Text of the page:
Czech EFL

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Saturday, September 24, 2005

Silent period

I'm now reading Second Language Acquisition and Second Language Learning, an ebook by Stephen Krashen and I personally find it an utterly fascinating read. The model he outlines on the first few pages looks simple yet groundbreaking. It boggles my mind though that 20 years after its original publication most EFL folks around here still seem to take it for granted that what Krashen calls 'second language learning' should help learners improve production, let alone fluency.

One thing I've come across only recently is the term 'silent period'. I understand Krashen and others have done quite a bit of research on this but none could explain the phenomenon better than my 3-year-old niece. We started watching Magic English recently and when I asked her the other day if she wants to speak English as well she firmly replied that she would only listen!

It is tempting to draw a parallel between children and adults as far as the acquisition is concerned and I wonder if adult learners should imitate the way children acquire their mother tongue and therefore should be encouraged to observe the silent period. A lot of comprehensible input in rich and personally meaningful context is crucial BUT an adult learner can voluntarily decide to analyze little bits and pieces of new language they personally find useful or interesting. This analysis may also include an attempt to use the language in their own, personally related context. The two important implications are that first, they make the language their own and establish a kind of pattern or relationship and second, they are likely to make a mistake first in writing before they do so in speaking, which for all too many people is a painful and embarrassing experience.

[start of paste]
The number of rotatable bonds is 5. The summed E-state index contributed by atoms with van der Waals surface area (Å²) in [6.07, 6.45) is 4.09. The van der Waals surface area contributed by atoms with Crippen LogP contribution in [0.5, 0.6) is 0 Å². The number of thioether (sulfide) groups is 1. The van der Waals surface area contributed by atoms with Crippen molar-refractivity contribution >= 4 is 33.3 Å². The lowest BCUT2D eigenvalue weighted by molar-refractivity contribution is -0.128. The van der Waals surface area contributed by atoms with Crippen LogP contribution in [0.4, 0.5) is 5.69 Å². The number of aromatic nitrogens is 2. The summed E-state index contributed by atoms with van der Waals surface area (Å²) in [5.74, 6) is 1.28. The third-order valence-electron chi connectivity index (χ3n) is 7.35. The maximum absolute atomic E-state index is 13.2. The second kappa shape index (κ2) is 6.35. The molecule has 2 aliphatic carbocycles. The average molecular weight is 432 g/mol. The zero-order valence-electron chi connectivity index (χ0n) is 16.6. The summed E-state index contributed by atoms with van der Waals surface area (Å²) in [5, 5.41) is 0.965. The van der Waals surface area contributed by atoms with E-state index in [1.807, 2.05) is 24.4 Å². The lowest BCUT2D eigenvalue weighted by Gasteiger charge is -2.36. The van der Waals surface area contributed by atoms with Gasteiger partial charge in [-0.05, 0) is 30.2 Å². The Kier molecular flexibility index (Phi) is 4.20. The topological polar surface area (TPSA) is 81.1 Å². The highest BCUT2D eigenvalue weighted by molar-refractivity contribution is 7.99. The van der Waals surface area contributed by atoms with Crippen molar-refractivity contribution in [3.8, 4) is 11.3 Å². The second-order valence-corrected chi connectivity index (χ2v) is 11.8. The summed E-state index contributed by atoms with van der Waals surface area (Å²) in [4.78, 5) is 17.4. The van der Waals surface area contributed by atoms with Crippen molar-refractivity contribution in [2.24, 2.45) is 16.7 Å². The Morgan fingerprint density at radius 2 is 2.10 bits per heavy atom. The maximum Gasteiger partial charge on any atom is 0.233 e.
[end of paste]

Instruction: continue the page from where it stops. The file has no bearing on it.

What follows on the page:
The question therefore is whether the silent period should be consciously applied to both speaking and writing (blank period?) or whether adult learners should be encouraged to attempt some production in writing. What do you think? Can you point to some research/papers on this?

By the way, my niece produced her first English word as we were about to watch part four. She was asking if there would be the 'baby' we had seen in one of the previous parts...

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